Elder care

There’s more than one way to make sure your lawyers work harder.

Instead of standing over them with your WIP, you could always take a leaf out of Bryan Cave’s new soft and fuzzy book. On Sunday (1 June), the St Louis firm will launch a programme aimed squarely at helping the firm’s associates balance the ever-competing demands of work and life.

But this time it’s not even their life; it’s the life of their parents.

“A number of our people have elderly family members who may have had a fall or been taken seriously ill,” says Bryan Cave’s chief human resources officer, Lori Johnson. “Up until now, these lawyers will have scrambled to get home or to the hospital, often in other states or even in other countries. This new service will either find them in-house assistance to help an elderly person with their needs or, if it’s required, a nurse to help with medical care.”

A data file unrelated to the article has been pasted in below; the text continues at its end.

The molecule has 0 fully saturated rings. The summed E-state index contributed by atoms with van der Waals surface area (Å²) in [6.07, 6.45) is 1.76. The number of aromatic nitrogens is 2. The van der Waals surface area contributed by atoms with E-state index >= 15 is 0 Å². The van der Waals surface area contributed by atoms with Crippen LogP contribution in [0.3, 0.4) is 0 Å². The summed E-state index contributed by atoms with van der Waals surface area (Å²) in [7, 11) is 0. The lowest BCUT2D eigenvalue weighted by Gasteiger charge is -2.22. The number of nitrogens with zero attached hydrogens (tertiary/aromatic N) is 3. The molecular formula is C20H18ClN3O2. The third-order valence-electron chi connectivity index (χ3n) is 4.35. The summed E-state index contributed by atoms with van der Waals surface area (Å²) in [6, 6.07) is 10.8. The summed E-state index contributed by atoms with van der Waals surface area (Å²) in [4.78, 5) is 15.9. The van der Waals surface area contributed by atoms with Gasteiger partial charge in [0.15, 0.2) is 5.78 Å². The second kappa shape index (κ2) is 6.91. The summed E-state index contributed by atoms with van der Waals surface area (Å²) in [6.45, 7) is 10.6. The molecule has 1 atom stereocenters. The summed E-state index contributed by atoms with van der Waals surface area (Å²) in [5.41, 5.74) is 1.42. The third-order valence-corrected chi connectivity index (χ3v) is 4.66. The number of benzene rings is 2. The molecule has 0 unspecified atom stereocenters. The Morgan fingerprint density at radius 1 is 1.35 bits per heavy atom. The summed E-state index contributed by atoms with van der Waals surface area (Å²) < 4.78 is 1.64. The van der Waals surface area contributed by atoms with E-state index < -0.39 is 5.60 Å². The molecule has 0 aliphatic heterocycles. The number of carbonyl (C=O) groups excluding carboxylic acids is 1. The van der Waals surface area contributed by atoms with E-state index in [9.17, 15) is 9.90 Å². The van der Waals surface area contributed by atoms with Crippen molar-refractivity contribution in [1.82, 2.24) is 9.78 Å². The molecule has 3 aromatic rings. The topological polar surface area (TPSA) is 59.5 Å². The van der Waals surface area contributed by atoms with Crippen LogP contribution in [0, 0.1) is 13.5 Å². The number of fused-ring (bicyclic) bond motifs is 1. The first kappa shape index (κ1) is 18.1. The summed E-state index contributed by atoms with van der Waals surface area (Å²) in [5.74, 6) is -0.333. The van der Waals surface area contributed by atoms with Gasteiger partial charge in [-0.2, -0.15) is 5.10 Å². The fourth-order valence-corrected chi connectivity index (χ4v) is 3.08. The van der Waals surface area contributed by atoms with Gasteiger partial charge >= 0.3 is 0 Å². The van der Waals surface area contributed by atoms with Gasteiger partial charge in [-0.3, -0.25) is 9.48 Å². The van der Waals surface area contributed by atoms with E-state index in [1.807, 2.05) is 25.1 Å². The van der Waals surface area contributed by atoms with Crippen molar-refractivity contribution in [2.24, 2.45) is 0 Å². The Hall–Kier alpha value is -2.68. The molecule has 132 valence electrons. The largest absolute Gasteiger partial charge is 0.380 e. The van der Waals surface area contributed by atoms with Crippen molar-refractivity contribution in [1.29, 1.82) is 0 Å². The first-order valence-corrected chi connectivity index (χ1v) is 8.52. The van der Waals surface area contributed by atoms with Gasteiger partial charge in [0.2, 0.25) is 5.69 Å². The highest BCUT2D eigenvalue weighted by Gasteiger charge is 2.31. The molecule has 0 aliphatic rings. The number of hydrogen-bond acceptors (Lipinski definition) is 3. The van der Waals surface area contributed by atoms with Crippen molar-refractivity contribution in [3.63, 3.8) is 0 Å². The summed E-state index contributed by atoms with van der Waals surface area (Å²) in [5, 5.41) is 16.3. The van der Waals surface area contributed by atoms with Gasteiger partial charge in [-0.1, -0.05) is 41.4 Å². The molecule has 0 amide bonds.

Employees who sign up get 20 days a year of adult in-home care at $4 an hour provided by employer-sponsored care business, Bright Horizons. The rest of the cost is covered by Bryan Cave

Bryan Cave isn’t the first firm to offer elder care, as it’s known. But it might just be one of the few at the vanguard of a new trend among forward-thinking law firms.

“I think so,” says Johnson. “Obviously we’re looking to keep people at work and focused and this is just another way to take some of the pressure off.”

If it helps with that, at four bucks an hour, it sounds like a good plan.